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Becoming Bursa: The First Ottoman Capital Revisited

ANAMED Talk by Suna Çağaptay

June 17, 2021
Thursday, 18:30 GMT +3
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Conquered in 1326, Bursa, known to the Byzantines as Prousa, served as the first capital of the Ottoman Empire. It retained its spiritual and commercial importance even after Edirne (Adrianople) in Thrace, and later Constantinople (Istanbul), functioned as Ottoman capitals. Yet, to date, no comprehensive study has been published on the city’s role as the inaugural centre of a great empire. In works by art and architectural historians, the city has often been portrayed as having a small or insignificant pre-Ottoman past, as if the Ottomans created the city from scratch. This couldn’t be farther from the truth.

In her book “The First Capital of the Ottoman Empire The Religious, Architectural, and Social History of Bursa”, Suna Çağaptay tells the story of the transition from a Byzantine Christian city to an Islamic Ottoman one, positing that Bursa was a multi-faith capital where we can see the religious plurality and modernity of the Ottoman world. The encounter between local and incoming forms created a synthesis filled with nuance, texture, and meaning. Indeed, when one looks more closely and recognizes that the contributions of the past do not threaten the authenticity of the present, a richer and more accurate narrative of the city and its Ottoman accommodation emerges.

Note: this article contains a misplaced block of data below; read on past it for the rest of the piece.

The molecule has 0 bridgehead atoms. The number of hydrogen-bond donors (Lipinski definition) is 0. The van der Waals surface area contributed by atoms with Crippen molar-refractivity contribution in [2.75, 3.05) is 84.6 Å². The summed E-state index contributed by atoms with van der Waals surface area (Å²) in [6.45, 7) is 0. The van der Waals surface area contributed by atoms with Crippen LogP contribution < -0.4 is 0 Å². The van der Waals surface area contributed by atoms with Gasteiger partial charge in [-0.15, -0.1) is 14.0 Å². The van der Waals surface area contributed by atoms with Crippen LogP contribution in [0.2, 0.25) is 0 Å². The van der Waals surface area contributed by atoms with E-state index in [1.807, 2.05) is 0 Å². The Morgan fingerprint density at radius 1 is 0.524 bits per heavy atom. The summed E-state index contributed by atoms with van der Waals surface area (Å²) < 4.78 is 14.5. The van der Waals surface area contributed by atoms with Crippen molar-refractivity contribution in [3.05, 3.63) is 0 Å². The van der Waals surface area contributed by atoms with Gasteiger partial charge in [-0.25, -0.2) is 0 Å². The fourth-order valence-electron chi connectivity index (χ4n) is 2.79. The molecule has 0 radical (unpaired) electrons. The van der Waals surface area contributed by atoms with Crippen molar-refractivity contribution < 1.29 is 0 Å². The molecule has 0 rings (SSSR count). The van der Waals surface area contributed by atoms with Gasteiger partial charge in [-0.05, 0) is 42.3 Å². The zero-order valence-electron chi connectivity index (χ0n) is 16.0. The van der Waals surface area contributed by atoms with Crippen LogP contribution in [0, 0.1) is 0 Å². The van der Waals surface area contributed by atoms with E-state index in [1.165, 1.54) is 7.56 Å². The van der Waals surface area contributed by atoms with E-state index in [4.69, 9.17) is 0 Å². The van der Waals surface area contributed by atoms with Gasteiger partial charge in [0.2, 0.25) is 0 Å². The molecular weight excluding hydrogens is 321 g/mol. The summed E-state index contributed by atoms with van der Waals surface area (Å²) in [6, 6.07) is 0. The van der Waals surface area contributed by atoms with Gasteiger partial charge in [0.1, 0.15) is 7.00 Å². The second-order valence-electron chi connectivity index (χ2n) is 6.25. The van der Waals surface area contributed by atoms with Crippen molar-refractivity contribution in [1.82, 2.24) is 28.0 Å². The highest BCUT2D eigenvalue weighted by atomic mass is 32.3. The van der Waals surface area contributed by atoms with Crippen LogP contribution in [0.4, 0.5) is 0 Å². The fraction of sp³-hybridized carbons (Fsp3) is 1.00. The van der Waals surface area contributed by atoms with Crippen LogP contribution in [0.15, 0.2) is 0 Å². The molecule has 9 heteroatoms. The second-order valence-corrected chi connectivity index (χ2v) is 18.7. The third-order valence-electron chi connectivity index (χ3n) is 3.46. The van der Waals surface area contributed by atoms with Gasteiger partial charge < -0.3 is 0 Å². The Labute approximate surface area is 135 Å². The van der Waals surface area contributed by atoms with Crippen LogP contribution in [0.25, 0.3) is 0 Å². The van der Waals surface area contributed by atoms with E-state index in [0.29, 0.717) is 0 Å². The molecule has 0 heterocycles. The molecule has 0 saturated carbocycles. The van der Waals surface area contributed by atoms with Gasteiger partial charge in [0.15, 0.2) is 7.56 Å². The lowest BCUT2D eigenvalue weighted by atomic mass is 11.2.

Moderated by Oya Pancaroğlu, this online talk will be held in English.

Suna Çağaptay is an archaeologist and architectural historian working on Late Byzantine, Early Ottoman, Crusader, and principality-period architecture and urbanism in late medieval Anatolia, in particular, the appropriation of Byzantine and Latin architectural techniques and forms in Islamic contexts and the afterlives of ancient cities. Çağaptay holds a PhD in architectural history and theory from the University of Illinois at Urbana–Champaign (2007) and an MA (2001) and BA (1998) from Bilkent University, Ankara. She is an assistant professor of archaeology and architectural history in the Faculty of Architecture and Design at Bahçeşehir University (BAU), Istanbul.

Oya Pancaroğlu received her PhD in Islamic art and architecture from Harvard University in 2000 and is currently a Professor in the Department of History, Boğaziçi University. Her research interests include Islamic architecture in medieval Anatolia, ceramic production in the medieval Persianate world and figural representation in Islamic art.

Contact: ANAMED
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